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Norbert Kox (1945–2018)

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One of the greatest visionary artists of his generation, Norbert Kox was born in Green Bay, Wisconsin. Whilst a member of the notorious “Outlaws” biker gang, he began working on custom bikes and cars, soon progressing to painting on other items, creating artworks from salvaged objects. Leaving the biker gang was an emotional struggle, which he only achieved through immersing himself in religion. Kox soon found that he disbelieved the conventional teachings of Christianity, preferring his own interpretations. He joined the army and, with the help of art instruction books, began painting.

Between 1975 and 1985, Kox went through a period of religious isolation, living as a hermit in the wilderness of his personal outdoor chapel known as “Gospel Road.” On his return to Green Bay, he continued to work on his apocalyptic yet spiritual paintings, making use of nineteenth- and twentieth-century American religious imagery, changing their context and meaning to call attention to counterfeit Christianity.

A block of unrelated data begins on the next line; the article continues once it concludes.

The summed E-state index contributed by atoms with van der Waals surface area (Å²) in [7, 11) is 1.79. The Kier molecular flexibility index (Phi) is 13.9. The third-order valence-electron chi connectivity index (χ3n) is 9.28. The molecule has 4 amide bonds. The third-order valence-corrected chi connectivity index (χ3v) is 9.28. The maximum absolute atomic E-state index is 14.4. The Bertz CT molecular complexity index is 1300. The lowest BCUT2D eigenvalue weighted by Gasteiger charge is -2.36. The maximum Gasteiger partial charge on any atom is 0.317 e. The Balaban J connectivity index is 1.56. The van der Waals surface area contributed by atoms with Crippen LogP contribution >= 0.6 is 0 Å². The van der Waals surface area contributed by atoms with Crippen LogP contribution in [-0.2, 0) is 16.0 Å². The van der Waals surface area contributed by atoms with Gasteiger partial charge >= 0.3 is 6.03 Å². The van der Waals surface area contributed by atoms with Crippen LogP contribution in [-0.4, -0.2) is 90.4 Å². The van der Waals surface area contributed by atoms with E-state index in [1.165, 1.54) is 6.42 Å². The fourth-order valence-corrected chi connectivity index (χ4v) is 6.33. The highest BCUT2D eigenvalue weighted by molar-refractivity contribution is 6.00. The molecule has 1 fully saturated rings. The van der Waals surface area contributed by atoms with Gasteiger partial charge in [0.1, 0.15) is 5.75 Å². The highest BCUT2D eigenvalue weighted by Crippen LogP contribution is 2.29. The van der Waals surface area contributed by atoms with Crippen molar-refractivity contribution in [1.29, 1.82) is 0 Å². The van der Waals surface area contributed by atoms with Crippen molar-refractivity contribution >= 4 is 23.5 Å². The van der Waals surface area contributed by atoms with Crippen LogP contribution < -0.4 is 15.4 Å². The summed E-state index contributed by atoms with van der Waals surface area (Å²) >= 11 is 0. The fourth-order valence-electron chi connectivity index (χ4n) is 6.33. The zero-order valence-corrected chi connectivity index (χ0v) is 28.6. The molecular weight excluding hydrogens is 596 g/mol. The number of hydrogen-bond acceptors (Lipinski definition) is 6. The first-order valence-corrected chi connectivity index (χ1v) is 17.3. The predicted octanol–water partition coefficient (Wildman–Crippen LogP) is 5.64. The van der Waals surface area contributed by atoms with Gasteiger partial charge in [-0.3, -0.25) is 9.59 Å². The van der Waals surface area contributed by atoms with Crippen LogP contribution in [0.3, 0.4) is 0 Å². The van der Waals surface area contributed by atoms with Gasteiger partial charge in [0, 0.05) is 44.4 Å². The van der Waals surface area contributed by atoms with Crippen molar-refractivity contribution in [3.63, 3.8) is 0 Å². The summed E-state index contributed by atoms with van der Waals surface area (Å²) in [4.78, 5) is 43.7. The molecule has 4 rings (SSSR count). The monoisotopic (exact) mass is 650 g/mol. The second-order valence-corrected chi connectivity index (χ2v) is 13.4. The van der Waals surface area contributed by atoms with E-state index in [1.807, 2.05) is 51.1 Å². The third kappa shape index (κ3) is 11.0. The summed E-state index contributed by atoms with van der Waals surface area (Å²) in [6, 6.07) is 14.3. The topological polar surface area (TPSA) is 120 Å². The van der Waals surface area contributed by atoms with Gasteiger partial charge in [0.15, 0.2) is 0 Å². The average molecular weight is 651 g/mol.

His religious visions of the battle between good and evil detail spiritual scriptures and examine the worship of false icons. Kox employed a complex layering technique, depositing layers of vivid oils and watercolours before adding a final glazing, giving a translucent quality. He recently opened his own museum to display his work in Gilett, Wisconsin and was just featured in Raw Vision #99.